As always, (1) alertness, (2) decisiveness, and (3) preparation are the keys to your continued good health!

/John

About John Farnam & Defense Training International, Inc
As a defensive weapons and tactics instructor John Farnam will urge you, based on your own beliefs, to make up your mind in advance as to what you would do when faced with an imminent and unlawful lethal threat. You should, of course, also decide what preparations you should make in advance, if any. Defense Training International wants to make sure that their students fully understand the physical, legal, psychological, and societal consequences of their actions or inactions.

It is our duty to make you aware of certain unpleasant physical realities intrinsic to the Planet Earth. Mr Farnam is happy to be your counselor and advisor. Visit: www.defense-training.com

  • 20 thoughts on “Disengage, Fast to Avoid Conflict : Follow Up

    1. Valid concerns, but no need to panic, just focus on situational awareness.
      Not everyone lives in a nice area or you may be traveling and have to stop for food or gas.
      Have bank card ready to pay at drive up windows.

      I’m not talking about going into Jason Boune mode,
      “I come in here, and the first thing I’m doing is I’m catching the sightlines and looking for an exit. ”

      I never use bank ATM or go inside. I get cash back at supermarket or home depot, etc.

      Little off topic, but…

      “Hi there, can I ask you for a favor, I’m (fill in the blank with bravo sierra sob story) can you help me out?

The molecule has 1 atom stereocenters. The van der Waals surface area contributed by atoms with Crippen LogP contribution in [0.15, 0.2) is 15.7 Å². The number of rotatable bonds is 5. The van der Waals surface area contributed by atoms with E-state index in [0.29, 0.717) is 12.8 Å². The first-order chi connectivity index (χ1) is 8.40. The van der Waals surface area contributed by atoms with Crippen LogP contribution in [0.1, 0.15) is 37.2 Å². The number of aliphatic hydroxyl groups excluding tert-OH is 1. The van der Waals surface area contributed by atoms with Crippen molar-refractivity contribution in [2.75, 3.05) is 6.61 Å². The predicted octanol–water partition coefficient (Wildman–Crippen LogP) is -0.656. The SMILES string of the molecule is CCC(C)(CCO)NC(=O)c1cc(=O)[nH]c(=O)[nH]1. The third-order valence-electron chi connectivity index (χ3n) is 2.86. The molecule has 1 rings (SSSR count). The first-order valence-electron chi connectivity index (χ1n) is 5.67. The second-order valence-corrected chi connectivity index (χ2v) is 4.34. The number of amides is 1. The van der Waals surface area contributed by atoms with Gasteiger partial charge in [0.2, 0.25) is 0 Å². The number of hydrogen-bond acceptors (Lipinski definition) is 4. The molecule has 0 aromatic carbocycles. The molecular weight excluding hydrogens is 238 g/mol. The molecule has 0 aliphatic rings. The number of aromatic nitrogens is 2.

You reply “Hi, funny thing, I was going to ask you the same question, have a nice day’

    2. I like his comments. You never know when and where an attack will come, and being aware can never be a bad thing. You may not see the predator, but they are there, looking at you as a potential victim. Your age, sex, and physical appearance is being evaluated, and an attack will come if they feel you are weak. If you are in line, talking on a cell phone and not paying attention, you up your value as a potential victim. My “big city” childhood may be out of place at McDonald’s in Podunk, USA, but it won’t hurt me.

    3. I did not read every word, nor did I read much of the comments, but I have ESP. Anyway, dumb just dumb, someone trying to make a living out of giving out bad advice. Now maybe most of this guys advice is good, and I can only assume that some of it is just dumb, again the result of trying to make a buck. I have been told that one should always be able to see the rear tires of the auto in front of them at a stop light. Can you imagine the length of traffic jambs that would create, yes you can. A fast food drive up with a car length between cars, give me a break and welcome to the real world. Just Dumb. Please think before you write or speak, and man up and admit it was just dumb. We need more people that will admit it when they are just plan dumb. I Do, and calling you dumb was uncalled for, but oh so true! Dave